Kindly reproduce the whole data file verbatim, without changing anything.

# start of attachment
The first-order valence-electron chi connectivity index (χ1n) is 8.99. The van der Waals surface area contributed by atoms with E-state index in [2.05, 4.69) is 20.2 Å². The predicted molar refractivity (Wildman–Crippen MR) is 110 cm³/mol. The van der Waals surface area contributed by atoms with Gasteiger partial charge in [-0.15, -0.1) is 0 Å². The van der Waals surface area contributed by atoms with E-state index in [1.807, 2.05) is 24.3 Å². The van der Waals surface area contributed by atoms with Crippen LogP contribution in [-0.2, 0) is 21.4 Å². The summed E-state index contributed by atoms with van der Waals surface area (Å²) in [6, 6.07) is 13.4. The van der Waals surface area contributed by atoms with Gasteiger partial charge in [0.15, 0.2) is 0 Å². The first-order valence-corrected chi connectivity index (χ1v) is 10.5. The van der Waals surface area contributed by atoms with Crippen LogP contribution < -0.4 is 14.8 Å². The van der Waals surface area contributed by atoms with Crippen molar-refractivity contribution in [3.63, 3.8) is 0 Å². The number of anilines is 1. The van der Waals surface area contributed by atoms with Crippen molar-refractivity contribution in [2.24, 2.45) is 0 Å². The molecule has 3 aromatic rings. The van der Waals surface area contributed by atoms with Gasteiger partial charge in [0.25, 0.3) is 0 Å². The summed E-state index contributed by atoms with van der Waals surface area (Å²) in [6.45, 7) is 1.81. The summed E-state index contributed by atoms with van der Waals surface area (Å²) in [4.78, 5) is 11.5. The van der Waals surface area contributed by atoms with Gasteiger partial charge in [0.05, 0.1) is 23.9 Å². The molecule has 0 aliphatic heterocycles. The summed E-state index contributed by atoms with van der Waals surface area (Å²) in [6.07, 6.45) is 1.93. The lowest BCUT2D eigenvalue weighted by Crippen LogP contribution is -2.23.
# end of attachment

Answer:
The first-order valence-electron chi connectivity index (χ1n) is 8.99. The van der Waals surface area contributed by atoms with E-state index in [2.05, 4.69) is 20.2 Å². The predicted molar refractivity (Wildman–Crippen MR) is 110 cm³/mol. The van der Waals surface area contributed by atoms with Gasteiger partial charge in [-0.15, -0.1) is 0 Å². The van der Waals surface area contributed by atoms with E-state index in [1.807, 2.05) is 24.3 Å². The van der Waals surface area contributed by atoms with Crippen LogP contribution in [-0.2, 0) is 21.4 Å². The summed E-state index contributed by atoms with van der Waals surface area (Å²) in [6, 6.07) is 13.4. The van der Waals surface area contributed by atoms with Gasteiger partial charge in [0.15, 0.2) is 0 Å². The first-order valence-corrected chi connectivity index (χ1v) is 10.5. The van der Waals surface area contributed by atoms with Crippen LogP contribution < -0.4 is 14.8 Å². The van der Waals surface area contributed by atoms with Crippen molar-refractivity contribution in [3.63, 3.8) is 0 Å². The number of anilines is 1. The van der Waals surface area contributed by atoms with Crippen molar-refractivity contribution in [2.24, 2.45) is 0 Å². The molecule has 3 aromatic rings. The van der Waals surface area contributed by atoms with Gasteiger partial charge in [0.25, 0.3) is 0 Å². The summed E-state index contributed by atoms with van der Waals surface area (Å²) in [6.45, 7) is 1.81. The summed E-state index contributed by atoms with van der Waals surface area (Å²) in [4.78, 5) is 11.5. The van der Waals surface area contributed by atoms with Gasteiger partial charge in [0.05, 0.1) is 23.9 Å². The molecule has 0 aliphatic heterocycles. The summed E-state index contributed by atoms with van der Waals surface area (Å²) in [6.07, 6.45) is 1.93. The lowest BCUT2D eigenvalue weighted by Crippen LogP contribution is -2.23.